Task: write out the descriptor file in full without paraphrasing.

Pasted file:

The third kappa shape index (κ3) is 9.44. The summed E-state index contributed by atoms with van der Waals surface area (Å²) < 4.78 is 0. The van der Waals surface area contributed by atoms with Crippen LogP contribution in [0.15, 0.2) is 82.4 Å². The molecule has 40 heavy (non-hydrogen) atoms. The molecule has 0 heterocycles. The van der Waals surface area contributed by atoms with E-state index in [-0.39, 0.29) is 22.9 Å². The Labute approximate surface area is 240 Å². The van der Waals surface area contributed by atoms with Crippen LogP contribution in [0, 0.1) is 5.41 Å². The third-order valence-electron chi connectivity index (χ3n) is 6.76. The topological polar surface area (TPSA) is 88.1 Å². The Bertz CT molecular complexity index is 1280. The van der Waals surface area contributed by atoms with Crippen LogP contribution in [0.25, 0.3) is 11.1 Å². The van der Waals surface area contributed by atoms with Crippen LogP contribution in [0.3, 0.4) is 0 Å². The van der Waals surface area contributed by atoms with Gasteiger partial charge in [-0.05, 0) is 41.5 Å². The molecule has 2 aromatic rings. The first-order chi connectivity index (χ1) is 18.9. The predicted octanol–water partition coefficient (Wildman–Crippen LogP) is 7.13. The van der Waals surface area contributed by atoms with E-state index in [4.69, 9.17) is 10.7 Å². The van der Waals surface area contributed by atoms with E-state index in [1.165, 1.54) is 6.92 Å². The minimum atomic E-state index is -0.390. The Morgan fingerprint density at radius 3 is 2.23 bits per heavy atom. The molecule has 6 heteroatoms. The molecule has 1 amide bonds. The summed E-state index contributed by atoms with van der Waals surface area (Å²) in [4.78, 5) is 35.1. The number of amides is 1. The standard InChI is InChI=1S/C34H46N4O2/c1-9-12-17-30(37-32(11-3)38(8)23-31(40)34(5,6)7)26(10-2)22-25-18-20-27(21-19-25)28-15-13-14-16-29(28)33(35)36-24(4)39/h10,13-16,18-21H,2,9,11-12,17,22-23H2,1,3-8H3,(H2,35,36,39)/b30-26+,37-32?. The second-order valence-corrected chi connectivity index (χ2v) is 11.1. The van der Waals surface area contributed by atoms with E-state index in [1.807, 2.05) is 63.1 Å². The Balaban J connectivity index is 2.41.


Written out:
The third kappa shape index (κ3) is 9.44. The summed E-state index contributed by atoms with van der Waals surface area (Å²) < 4.78 is 0. The van der Waals surface area contributed by atoms with Crippen LogP contribution in [0.15, 0.2) is 82.4 Å². The molecule has 40 heavy (non-hydrogen) atoms. The molecule has 0 heterocycles. The van der Waals surface area contributed by atoms with E-state index in [-0.39, 0.29) is 22.9 Å². The Labute approximate surface area is 240 Å². The van der Waals surface area contributed by atoms with Crippen LogP contribution in [0, 0.1) is 5.41 Å². The third-order valence-electron chi connectivity index (χ3n) is 6.76. The topological polar surface area (TPSA) is 88.1 Å². The Bertz CT molecular complexity index is 1280. The van der Waals surface area contributed by atoms with Crippen LogP contribution in [0.25, 0.3) is 11.1 Å². The van der Waals surface area contributed by atoms with Crippen LogP contribution in [0.3, 0.4) is 0 Å². The van der Waals surface area contributed by atoms with Gasteiger partial charge in [-0.05, 0) is 41.5 Å². The molecule has 2 aromatic rings. The first-order chi connectivity index (χ1) is 18.9. The predicted octanol–water partition coefficient (Wildman–Crippen LogP) is 7.13. The van der Waals surface area contributed by atoms with E-state index in [4.69, 9.17) is 10.7 Å². The van der Waals surface area contributed by atoms with E-state index in [1.165, 1.54) is 6.92 Å². The minimum atomic E-state index is -0.390. The Morgan fingerprint density at radius 3 is 2.23 bits per heavy atom. The molecule has 6 heteroatoms. The molecule has 1 amide bonds. The summed E-state index contributed by atoms with van der Waals surface area (Å²) in [4.78, 5) is 35.1. The number of amides is 1. The standard InChI is InChI=1S/C34H46N4O2/c1-9-12-17-30(37-32(11-3)38(8)23-31(40)34(5,6)7)26(10-2)22-25-18-20-27(21-19-25)28-15-13-14-16-29(28)33(35)36-24(4)39/h10,13-16,18-21H,2,9,11-12,17,22-23H2,1,3-8H3,(H2,35,36,39)/b30-26+,37-32?. The second-order valence-corrected chi connectivity index (χ2v) is 11.1. The van der Waals surface area contributed by atoms with E-state index in [1.807, 2.05) is 63.1 Å². The Balaban J connectivity index is 2.41.